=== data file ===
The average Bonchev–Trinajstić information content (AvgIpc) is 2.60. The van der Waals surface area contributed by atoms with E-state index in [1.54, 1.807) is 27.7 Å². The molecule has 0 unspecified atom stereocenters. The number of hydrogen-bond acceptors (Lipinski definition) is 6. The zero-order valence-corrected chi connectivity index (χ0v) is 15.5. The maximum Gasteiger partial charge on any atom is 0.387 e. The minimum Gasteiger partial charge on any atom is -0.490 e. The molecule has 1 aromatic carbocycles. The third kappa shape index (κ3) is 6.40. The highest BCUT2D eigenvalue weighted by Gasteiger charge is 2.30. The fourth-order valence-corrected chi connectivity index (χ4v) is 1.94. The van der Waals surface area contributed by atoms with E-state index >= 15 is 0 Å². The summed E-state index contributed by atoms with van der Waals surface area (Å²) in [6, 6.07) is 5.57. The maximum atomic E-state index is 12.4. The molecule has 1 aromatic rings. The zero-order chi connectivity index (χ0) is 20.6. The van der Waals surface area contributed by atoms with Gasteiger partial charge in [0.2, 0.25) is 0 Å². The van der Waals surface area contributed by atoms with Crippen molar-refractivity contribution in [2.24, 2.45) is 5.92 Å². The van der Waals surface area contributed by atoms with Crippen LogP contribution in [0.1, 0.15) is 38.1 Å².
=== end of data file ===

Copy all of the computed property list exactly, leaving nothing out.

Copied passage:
The average Bonchev–Trinajstić information content (AvgIpc) is 2.60. The van der Waals surface area contributed by atoms with E-state index in [1.54, 1.807) is 27.7 Å². The molecule has 0 unspecified atom stereocenters. The number of hydrogen-bond acceptors (Lipinski definition) is 6. The zero-order valence-corrected chi connectivity index (χ0v) is 15.5. The maximum Gasteiger partial charge on any atom is 0.387 e. The minimum Gasteiger partial charge on any atom is -0.490 e. The molecule has 1 aromatic carbocycles. The third kappa shape index (κ3) is 6.40. The highest BCUT2D eigenvalue weighted by Gasteiger charge is 2.30. The fourth-order valence-corrected chi connectivity index (χ4v) is 1.94. The van der Waals surface area contributed by atoms with E-state index >= 15 is 0 Å². The summed E-state index contributed by atoms with van der Waals surface area (Å²) in [6, 6.07) is 5.57. The maximum atomic E-state index is 12.4. The molecule has 1 aromatic rings. The zero-order chi connectivity index (χ0) is 20.6. The van der Waals surface area contributed by atoms with Gasteiger partial charge in [0.2, 0.25) is 0 Å². The van der Waals surface area contributed by atoms with Crippen molar-refractivity contribution in [2.24, 2.45) is 5.92 Å². The van der Waals surface area contributed by atoms with Crippen LogP contribution in [0.1, 0.15) is 38.1 Å².